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Let’s start with a BIG…… JUST KIDDING!!

The other day, while looking out over the ocean, everything seemed so crisp and clean. I imagined what the air must be like currently in Delhi, Shanghai and LA. Surely with all the grounded planes and people not getting around in the usual manner, it must be clearing. When searching online later, I read articles that reported that in air polluted cities around the world the nitrogen dioxide levels have dropped by as much as 71% (1). This is no small matter when one considers that air pollution causes worldwide approximately 8.8 million premature deaths each year. (2) That in Venice, the waterways have cleared so much, that marine life has returned. (3) Just think about it, business as usual has paused for such a short period of time, and such consequential improvements have taken place.

I then thought, if I were to add to such an imagined statement as the above title, an equally imagined conspiracy article about how the Greens have caused the coronavirus, the article would gain popularity from many people in society. This contrived conspiracy theory could certainly be up there with the host of theories, conspiracies and facts circulating currently. This is how things seem to be, people read something, it aligns with their ‘belief’, and off they go sharing the article and commenting why it must be true. Most of what is being touted are certainly plausible. The fact most people ignore however, is that even a few facts combined, do not necessarily amount to the truth. Facts are facts, and when you quote them, even leaving one fact out of the equation, it cannot amount to the truth. It amounts only to an opinion, or worse, speculation. Currently, we have a specudemic (a pandemic of speculation) and it goes across all thinking, from the educated to the intuitive. We all know that at times wrong/incomplete information can cause more harm than what the actual event may have caused.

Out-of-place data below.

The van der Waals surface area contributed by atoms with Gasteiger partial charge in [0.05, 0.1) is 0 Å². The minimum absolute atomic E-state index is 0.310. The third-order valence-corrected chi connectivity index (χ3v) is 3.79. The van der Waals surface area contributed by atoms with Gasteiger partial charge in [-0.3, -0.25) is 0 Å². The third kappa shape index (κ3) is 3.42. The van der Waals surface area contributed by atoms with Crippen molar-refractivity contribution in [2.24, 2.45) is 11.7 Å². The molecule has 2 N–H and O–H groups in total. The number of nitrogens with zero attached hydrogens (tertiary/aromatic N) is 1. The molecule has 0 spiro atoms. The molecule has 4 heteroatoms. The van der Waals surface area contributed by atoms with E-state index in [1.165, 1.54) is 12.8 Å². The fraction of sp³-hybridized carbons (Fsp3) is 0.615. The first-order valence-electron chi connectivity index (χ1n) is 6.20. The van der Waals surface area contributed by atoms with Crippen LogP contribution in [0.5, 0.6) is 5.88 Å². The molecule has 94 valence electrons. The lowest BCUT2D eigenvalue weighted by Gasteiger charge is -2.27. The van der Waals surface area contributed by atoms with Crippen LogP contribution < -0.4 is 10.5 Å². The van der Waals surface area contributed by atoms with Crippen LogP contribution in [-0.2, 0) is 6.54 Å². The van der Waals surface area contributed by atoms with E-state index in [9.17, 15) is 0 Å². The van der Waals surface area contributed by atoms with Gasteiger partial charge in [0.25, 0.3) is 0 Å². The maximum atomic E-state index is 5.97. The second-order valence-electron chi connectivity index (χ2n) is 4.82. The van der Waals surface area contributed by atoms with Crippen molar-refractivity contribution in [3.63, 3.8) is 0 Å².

So what’s my opinion?
Keeping away from the specudemic, I take heart in seeing how people can cooperate and how quickly things can improve. My thoughts go to how simple it could be to mobilise long lasting changes/improvements. Here are some examples. A child dies from starvation every 3 seconds in this world. Not a disease, but from the lack of food. Could we all give $1 a day to solve that? I think so. It has been calculated that the amount of plastic in our oceans will exceed that of fish by 2050. Could we all replace something we purchase immediately with an item that doesn’t have plastic? I think so. Better still, to tackle matters at their root cause, could every business choose one thing that they could change immediately and implement within a year that would reduce suffering or pollution? I think so, and I’m tempted to write, I know so.

All in all, the hope is that we don’t return to business as usual, and we use this current time for both reflection and implementation of what we know is the right thing to do.

Alf Orpen